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Greenwald, McKnight face off at Planet Fun's Par 41

While Charlottesville isn't exactly what one would refer to as a bastion of entertainment, it does suit the average miniature golfer's needs. C'ville has two places where one can play putt-putt, both costing $4 for 18 holes. The first, actually named "Putt-Putt," is located on Rio Road, just east of Route 29. Putt Putt has two 18-hole courses which both are, quite frankly, very disappointing.

Putt Putt has several enormous metal animals, a stereotypical mini-golf staple. These include an elephant and a giant giraffe--pretty cool one might think. But they don't ever come into play on the course. Instead they are mere ornaments on the sides of the narrow greens. This course leaves much to be desired, but it is better than nothing.

The first showdown between myself and rising fourth-year College student Tee McKnight took place last week at Putt Putt's north 18. (It should be noted that Tee's father is Tom McKnight, now the top-ranked amateur golfer in the country. In last four months, Tee's father has played in the Masters and the U.S. Open--not too shabby.)

Putt Putt's par-36 north course consists solely of par-two holes with little imagination. The only thing noteworthy about this event is that I won, shooting a +4, while Tee shot +9. Amazingly enough, I was able to stave off the usual choke job I perform so well on the back nine.

While Putt Putt is crap crap, Charlottesville's other miniature golf course, at Planet Fun, is an 18-hole gem located behind Keglers on Berkmar Drive. With a breathtaking view of the back of the bowling alley as a backdrop, Tee and I squared off for some friendly competition and trash talking several days ago.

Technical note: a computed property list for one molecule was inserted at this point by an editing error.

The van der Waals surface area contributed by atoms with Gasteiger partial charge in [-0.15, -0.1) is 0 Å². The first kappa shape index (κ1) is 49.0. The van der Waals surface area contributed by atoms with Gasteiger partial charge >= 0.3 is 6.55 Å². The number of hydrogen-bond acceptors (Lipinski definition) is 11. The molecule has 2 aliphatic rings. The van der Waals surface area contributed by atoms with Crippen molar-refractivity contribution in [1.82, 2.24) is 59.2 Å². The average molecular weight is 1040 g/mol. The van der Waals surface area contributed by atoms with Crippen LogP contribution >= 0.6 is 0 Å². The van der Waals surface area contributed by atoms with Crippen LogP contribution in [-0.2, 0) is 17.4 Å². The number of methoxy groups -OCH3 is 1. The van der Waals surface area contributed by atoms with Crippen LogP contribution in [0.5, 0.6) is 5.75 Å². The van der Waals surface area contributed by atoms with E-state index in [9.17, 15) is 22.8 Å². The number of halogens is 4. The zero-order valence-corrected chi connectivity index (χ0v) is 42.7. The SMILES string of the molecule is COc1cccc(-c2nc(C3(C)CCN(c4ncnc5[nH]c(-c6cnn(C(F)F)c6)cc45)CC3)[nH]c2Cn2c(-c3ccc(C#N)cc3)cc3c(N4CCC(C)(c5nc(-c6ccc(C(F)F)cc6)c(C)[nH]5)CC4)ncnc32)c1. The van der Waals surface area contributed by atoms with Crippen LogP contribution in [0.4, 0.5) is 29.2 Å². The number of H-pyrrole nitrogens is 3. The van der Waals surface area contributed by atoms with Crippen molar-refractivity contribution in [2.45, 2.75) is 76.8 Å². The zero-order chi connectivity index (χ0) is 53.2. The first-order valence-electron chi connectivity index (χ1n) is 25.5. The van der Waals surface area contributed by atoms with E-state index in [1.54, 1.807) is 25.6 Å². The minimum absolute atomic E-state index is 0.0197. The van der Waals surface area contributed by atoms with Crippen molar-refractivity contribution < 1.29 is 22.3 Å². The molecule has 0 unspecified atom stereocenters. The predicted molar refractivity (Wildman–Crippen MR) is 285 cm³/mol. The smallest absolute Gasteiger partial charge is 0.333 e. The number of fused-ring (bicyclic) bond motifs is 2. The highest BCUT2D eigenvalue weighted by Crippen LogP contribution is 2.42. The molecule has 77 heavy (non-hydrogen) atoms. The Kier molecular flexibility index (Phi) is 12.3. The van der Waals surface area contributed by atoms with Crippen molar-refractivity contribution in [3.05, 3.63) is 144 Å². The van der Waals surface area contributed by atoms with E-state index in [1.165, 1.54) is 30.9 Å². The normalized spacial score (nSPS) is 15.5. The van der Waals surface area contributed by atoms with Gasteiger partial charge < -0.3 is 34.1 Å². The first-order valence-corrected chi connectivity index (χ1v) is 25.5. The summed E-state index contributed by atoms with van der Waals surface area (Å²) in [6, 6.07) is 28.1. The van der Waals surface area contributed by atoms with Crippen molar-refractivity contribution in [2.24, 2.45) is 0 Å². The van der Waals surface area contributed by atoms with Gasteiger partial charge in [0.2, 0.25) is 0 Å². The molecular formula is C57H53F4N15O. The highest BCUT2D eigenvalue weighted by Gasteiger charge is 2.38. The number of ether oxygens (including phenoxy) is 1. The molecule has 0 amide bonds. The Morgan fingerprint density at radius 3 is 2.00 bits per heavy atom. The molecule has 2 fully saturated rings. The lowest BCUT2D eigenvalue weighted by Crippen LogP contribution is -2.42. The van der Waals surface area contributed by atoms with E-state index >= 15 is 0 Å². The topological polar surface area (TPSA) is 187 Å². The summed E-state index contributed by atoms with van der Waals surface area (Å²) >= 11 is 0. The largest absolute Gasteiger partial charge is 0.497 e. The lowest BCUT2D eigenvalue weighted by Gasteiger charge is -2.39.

Hole 1:

The first hole is a par three with three tiers. You must play the hole on the right to make it to the lowest level in one stroke. Tee missed on his first try but was able to save par. I, on the other hand, missed a six-foot birdie opportunity and had to settle for a disappointing par. The 110 degree heat of the last week roasted the carpet, making the greens awfully fast.

Through 1: McKnight: E, Greenwald: E

Hole 2

Perhaps the easiest hole on the course, the par two second can be handled two ways. I went on the top ramp, Tee went underneath. We both ended up with par. Any idiot could par this hole.

Through 2: McKnight: E, Greenwald: E

Hole 3

The par two third is steep uphill with three traps. You must play strong or you will end up in the water. Both Tee and I hit nice opening shots, only to screw up easy par putts. Tee bogeyed and I double-bogeyed. Through just three holes, I was beginning to unravel.

Through 3: McKnight: +1, Greenwald: +2

Hole 4

The par two fourth is challenging. A big ridge on the right leads to nasty rough. Tee ended up bogeying this hole while I escaped with par. Through four, the score is tied.

Through 4: McKnight: +2, Greenwald: +2

Hole 5

This hole, a par two, is rather lame. A hill down the green causes a break to the left, but only slight. Tee shot par on this hole while I bogeyed. I have begun to come to grips with the fact that I understand how to read greens about as well as I understand Pablo Neruda readings. Tee takes the lead.

Through 5: McKnight: +2, Greenwald: +3

Hole 6

The par three sixth contains the most difficult opening shot in all of golf, forget Pinehurst No. 2. You need to make an eight-foot put to get the ball down to the next tier. Impossible. Both Tee and I missed and were forced to two-putt to the second level. Tee made a nice uphill put for par. I continued my downward spiral, bogeying after missing a six-foot par opportunity. Tee informed me that he had already packed my lunch and was now taking me to school. The bus would arrive shortly.

Through 6: McKnight: +2, Greenwald: +4

Hole 7

This par two forces you to go either right or left, as a rock trap sits in the middle of the green. Both Tee and I went right and both picked up par.